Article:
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Flinders Quartet: Shall We Dance?

The title of this concert was an invitation to the dance that was both issued and picked up by the Flinders Quartet.

Image: Flinders Quartet gallery.

In this half of the program the Flinders Quartet took to the stage, with Edwardes’ long instrument stayed silent and swaddled behind them. Violinist Helen Ayres took the lead, with Piazzolla’s Tango Ballet an obvious starting point. Its gritty, unsentimental Argentinian dance music featured syncopation and reiterated notes in all parts.

It was followed, however, by a passage of unashamedly appealing dance music. Second violinist Ian Cameron played a wistful solo picked up by the other violin and viola, while the pizzicato cello briefly accompanied them. Then the viola took the work in a new direction, with Piazzolla’s characteristic harmony provided by the other players.

Flinders Quartet moved with ease from the busy sound of the streets to the more reflective sections such as Solitude, with Helen Ayres’ violin leading the ensemble in the melody’s evocative minor-key melody. At times the cello had a “drone” effect as Zoe Knighton created a fuller impression of street sounds.

Knighton then introduced the Borodin String Quartet No.2 in D major, with an amusing word of thanks to Borodin “the feminist”. While the Allegro moderato began a little tentatively, soon the gentle and sunny melody captured attention.  There was focus on first violin before the development drew all players in, achieving Flinders Quartet’s usual lovely balance. The music flowed like a stream to a quiet ending; eye contact ensured the last note was exactly together.

The second movement, scherzo, was of course a dance, the third a Notturno. Both incorporated some very well known melodies, so it was good to hear them in the original forms (rather than the sentimentalized ones). Some people felt moved to clap between movements, but that was understandable – and not so intrusive as it can be with less popular music.

The final Andante made reference to Beethoven unison, as the cello gave the lead to pick up speed. The performance was notable for its precise polyphony and observance of Borodin’s changes of tempo. It made for very enjoyable listening – but much more excitement was to come. During the interval the marimba was uncovered in preparation for percussionist Claire Edwardes. There were a number of other instruments next to it, which added to the anticipation of an exciting performance.

However, in a good piece of programming, Edwardes combined with Cameron (first violin throughout the second half) to perform Piazzolla’s Oblivion, the gentle sound of the marimba matching the yearning melody of the violin. This was followed by a better-known piece by the composer, Libertango. The syncopation within the piece was notable, and there was surprise in the way the sound suddenly swelled. Its South American roots infused the piece, prompting the person sitting next to me to exclaim: “So excellent!” He was right.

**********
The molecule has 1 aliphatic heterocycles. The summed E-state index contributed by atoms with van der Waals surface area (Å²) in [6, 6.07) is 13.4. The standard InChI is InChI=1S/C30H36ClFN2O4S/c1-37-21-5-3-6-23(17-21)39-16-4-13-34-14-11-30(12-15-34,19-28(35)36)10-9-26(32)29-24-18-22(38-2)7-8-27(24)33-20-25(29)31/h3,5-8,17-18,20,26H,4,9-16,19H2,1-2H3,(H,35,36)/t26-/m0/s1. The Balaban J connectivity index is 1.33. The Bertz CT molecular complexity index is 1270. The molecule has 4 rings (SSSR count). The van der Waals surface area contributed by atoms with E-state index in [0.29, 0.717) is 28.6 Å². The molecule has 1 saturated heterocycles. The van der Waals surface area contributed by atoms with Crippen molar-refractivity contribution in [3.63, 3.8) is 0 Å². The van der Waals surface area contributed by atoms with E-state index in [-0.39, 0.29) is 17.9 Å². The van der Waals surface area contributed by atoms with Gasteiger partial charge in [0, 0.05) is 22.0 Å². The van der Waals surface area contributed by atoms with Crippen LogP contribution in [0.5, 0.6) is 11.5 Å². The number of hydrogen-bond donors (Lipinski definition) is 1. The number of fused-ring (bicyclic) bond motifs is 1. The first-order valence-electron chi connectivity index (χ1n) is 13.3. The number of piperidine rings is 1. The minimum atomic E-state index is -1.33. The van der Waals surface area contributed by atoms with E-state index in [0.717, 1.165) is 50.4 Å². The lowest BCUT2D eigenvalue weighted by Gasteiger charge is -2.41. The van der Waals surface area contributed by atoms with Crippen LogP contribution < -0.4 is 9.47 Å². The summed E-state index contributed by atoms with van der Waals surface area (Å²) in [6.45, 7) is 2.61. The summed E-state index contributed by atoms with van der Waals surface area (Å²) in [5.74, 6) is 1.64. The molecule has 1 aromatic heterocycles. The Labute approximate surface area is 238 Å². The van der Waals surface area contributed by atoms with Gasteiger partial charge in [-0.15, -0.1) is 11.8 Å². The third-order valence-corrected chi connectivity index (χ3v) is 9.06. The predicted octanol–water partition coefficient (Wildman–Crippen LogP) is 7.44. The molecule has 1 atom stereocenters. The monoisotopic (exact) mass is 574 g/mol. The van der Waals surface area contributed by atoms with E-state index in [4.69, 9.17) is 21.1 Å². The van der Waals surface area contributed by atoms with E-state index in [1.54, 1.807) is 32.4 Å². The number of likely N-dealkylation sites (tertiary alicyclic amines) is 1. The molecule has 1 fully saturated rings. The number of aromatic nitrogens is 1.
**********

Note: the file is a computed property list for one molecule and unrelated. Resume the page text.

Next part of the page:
Closer to home, Ross Edwards’ dance Arafura Adagio was a quieter piece with the marimba at first keeping the beat to a rather mournful sound from Quartet, then assuming a solo role until the gentle and evocative strings joined in to bring the piece to a quiet end.

Edwardes was then to have her best opportunity to show off her prowess, in Jessica Wells’ arrangement of Prokofiev’s music for Romeo and Juliet.  It should be said, however, that while Edwardes is a stylish and, at times, brilliant performer, she plays without fuss, moving apparently seamlessly between the marimba’s four mallets to a snare drum, triangle – often a huge array of percussion.

In the opening Romeo at the Fountain, however, Edwardes had the bass melody and was like an extension of the quartet, whose Hill was playing a delicate staccato. This partnership was varied for Juliet’s “theme”, with a very busy marimba playing the tune with first violin while the others provided the harmony.

All five players then contributed to the street scene, the catchy melody and sprightly feel evoking the animation as people woke up. 

A noteworthy use of the marimba was to “describe characters” at the ball as, later, the drum contributed to that great deep deliberate sound associated with the Montagues and Capulets. However, this is a perhaps the world’s best-known heartbreaker of a love story, and Flinders Quartet (with the marimba of many moods) created the sad, inevitable move to the tragedy.

The Morning Serenade, with bright cheerful strings, and triangle as well as marimba had a delicate pizzicato after a fast-moving melody. All too soon the marimba was almost like a harp, gently filling in harmony to accompany the strings as Cameron’s violin told of the tragic events in the tomb.

All players on the night did well to be as believable in this beautiful last work as they had been earlier, creating the impression of dance music in the streets of Argentina. The concert was a great success, both in its conception and the performance.

Rating: 4.5 stars

Flinders Quartet with Claire Edwardes

28 October 2013

Elisabeth Murdoch Hall, Melbourne Recital Centre

Violins  Helen Ayres & Cameron Hill
Viola  Helen Ireland
Cello  Zoe Knighton
Percussion  Claire Edwardes

Piazzolla Tango Ballet
Borodin String Quartet No. 2 in D major
Edwards Arafura Arioso (arranged for marimba and string quartet)
Piazzolla Libertango
Piazzolla Oblivion
Prokofiev Romeo and Juliet Suite (arranged for percussion and string quartet by Jessica Wells) 

For more information, visit  http://www.melbournerecital.com.au/events/2013/flindersquartet2/

Suzanne Yanko
About the Author
Suzanne Yanko is the editor of www.classicmelbourne.com.au. She has worked as a reviewer, writer, broadcaster and editor for Fairfax Digital, the Herald-Sun, the South China Morning Post, Radio 4 Hong Kong, HMV VOICE - and, for six years, ArtsHub.   Email: syanko@artshub.com.au